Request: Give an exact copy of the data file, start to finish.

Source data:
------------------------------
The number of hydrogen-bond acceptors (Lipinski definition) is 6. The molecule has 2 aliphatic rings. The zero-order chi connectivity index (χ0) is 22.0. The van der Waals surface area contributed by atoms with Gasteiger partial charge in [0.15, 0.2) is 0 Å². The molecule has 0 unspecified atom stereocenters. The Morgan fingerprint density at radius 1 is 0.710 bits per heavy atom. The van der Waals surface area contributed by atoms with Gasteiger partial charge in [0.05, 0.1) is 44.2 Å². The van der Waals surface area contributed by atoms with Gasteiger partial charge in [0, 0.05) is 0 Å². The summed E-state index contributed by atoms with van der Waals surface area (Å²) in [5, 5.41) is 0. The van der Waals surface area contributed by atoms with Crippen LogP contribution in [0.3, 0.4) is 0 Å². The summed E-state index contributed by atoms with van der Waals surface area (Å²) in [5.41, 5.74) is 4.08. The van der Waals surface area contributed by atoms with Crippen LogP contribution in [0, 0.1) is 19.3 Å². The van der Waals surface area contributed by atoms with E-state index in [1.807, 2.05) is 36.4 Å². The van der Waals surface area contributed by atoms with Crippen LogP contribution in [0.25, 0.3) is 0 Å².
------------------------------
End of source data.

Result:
The number of hydrogen-bond acceptors (Lipinski definition) is 6. The molecule has 2 aliphatic rings. The zero-order chi connectivity index (χ0) is 22.0. The van der Waals surface area contributed by atoms with Gasteiger partial charge in [0.15, 0.2) is 0 Å². The molecule has 0 unspecified atom stereocenters. The Morgan fingerprint density at radius 1 is 0.710 bits per heavy atom. The van der Waals surface area contributed by atoms with Gasteiger partial charge in [0.05, 0.1) is 44.2 Å². The van der Waals surface area contributed by atoms with Gasteiger partial charge in [0, 0.05) is 0 Å². The summed E-state index contributed by atoms with van der Waals surface area (Å²) in [5, 5.41) is 0. The van der Waals surface area contributed by atoms with Crippen LogP contribution in [0.3, 0.4) is 0 Å². The summed E-state index contributed by atoms with van der Waals surface area (Å²) in [5.41, 5.74) is 4.08. The van der Waals surface area contributed by atoms with Crippen LogP contribution in [0, 0.1) is 19.3 Å². The van der Waals surface area contributed by atoms with E-state index in [1.807, 2.05) is 36.4 Å². The van der Waals surface area contributed by atoms with Crippen LogP contribution in [0.25, 0.3) is 0 Å².